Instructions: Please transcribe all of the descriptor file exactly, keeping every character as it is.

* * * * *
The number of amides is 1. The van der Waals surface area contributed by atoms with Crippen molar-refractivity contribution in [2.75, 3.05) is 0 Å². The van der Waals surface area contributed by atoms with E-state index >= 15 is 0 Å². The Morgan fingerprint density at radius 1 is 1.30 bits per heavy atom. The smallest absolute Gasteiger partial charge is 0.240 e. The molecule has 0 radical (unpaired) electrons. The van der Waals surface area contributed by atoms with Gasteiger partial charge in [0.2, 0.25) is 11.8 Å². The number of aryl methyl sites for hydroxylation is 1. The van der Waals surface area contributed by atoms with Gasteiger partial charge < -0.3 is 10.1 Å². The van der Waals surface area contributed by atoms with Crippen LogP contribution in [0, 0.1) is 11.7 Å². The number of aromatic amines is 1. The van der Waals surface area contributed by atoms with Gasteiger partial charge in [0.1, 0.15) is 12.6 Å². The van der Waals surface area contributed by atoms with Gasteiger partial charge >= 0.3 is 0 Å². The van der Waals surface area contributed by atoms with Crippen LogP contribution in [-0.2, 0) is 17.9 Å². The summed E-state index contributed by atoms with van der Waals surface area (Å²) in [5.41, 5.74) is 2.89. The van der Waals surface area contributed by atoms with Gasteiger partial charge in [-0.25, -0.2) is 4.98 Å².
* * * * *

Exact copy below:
The number of amides is 1. The van der Waals surface area contributed by atoms with Crippen molar-refractivity contribution in [2.75, 3.05) is 0 Å². The van der Waals surface area contributed by atoms with E-state index >= 15 is 0 Å². The Morgan fingerprint density at radius 1 is 1.30 bits per heavy atom. The smallest absolute Gasteiger partial charge is 0.240 e. The molecule has 0 radical (unpaired) electrons. The van der Waals surface area contributed by atoms with Gasteiger partial charge in [0.2, 0.25) is 11.8 Å². The number of aryl methyl sites for hydroxylation is 1. The van der Waals surface area contributed by atoms with Gasteiger partial charge < -0.3 is 10.1 Å². The van der Waals surface area contributed by atoms with Crippen LogP contribution in [0, 0.1) is 11.7 Å². The number of aromatic amines is 1. The van der Waals surface area contributed by atoms with Gasteiger partial charge in [0.1, 0.15) is 12.6 Å². The van der Waals surface area contributed by atoms with Gasteiger partial charge >= 0.3 is 0 Å². The van der Waals surface area contributed by atoms with Crippen LogP contribution in [-0.2, 0) is 17.9 Å². The summed E-state index contributed by atoms with van der Waals surface area (Å²) in [5.41, 5.74) is 2.89. The van der Waals surface area contributed by atoms with Gasteiger partial charge in [-0.25, -0.2) is 4.98 Å².